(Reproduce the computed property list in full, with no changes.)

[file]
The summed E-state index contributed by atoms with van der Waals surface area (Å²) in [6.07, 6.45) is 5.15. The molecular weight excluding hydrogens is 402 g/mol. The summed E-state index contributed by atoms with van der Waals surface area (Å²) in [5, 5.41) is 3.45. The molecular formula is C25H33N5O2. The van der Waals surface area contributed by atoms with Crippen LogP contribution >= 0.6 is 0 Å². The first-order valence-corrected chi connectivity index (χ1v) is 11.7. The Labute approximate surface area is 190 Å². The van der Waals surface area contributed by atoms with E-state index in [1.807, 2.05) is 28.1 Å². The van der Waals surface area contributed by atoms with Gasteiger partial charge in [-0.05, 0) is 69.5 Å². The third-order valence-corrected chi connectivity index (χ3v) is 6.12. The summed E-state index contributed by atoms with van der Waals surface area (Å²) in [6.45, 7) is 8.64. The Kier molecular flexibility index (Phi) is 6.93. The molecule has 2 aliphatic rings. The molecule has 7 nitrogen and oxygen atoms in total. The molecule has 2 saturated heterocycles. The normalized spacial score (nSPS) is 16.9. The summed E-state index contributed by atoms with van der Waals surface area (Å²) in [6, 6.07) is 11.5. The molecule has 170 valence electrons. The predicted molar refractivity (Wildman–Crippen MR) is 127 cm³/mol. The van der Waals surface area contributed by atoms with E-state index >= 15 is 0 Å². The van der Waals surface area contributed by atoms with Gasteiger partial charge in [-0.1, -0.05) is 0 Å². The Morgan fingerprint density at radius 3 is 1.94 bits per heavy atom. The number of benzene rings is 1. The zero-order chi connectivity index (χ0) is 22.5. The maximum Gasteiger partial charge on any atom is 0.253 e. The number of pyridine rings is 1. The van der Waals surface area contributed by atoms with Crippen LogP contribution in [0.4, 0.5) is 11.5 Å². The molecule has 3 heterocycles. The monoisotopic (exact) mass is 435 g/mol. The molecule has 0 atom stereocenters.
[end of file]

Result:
The summed E-state index contributed by atoms with van der Waals surface area (Å²) in [6.07, 6.45) is 5.15. The molecular weight excluding hydrogens is 402 g/mol. The summed E-state index contributed by atoms with van der Waals surface area (Å²) in [5, 5.41) is 3.45. The molecular formula is C25H33N5O2. The van der Waals surface area contributed by atoms with Crippen LogP contribution >= 0.6 is 0 Å². The first-order valence-corrected chi connectivity index (χ1v) is 11.7. The Labute approximate surface area is 190 Å². The van der Waals surface area contributed by atoms with E-state index in [1.807, 2.05) is 28.1 Å². The van der Waals surface area contributed by atoms with Gasteiger partial charge in [-0.05, 0) is 69.5 Å². The third-order valence-corrected chi connectivity index (χ3v) is 6.12. The summed E-state index contributed by atoms with van der Waals surface area (Å²) in [6.45, 7) is 8.64. The Kier molecular flexibility index (Phi) is 6.93. The molecule has 2 aliphatic rings. The molecule has 7 nitrogen and oxygen atoms in total. The molecule has 2 saturated heterocycles. The normalized spacial score (nSPS) is 16.9. The summed E-state index contributed by atoms with van der Waals surface area (Å²) in [6, 6.07) is 11.5. The molecule has 170 valence electrons. The predicted molar refractivity (Wildman–Crippen MR) is 127 cm³/mol. The van der Waals surface area contributed by atoms with E-state index >= 15 is 0 Å². The van der Waals surface area contributed by atoms with Gasteiger partial charge in [-0.1, -0.05) is 0 Å². The Morgan fingerprint density at radius 3 is 1.94 bits per heavy atom. The number of benzene rings is 1. The zero-order chi connectivity index (χ0) is 22.5. The maximum Gasteiger partial charge on any atom is 0.253 e. The number of pyridine rings is 1. The van der Waals surface area contributed by atoms with Crippen LogP contribution in [0.4, 0.5) is 11.5 Å². The molecule has 3 heterocycles. The monoisotopic (exact) mass is 435 g/mol. The molecule has 0 atom stereocenters.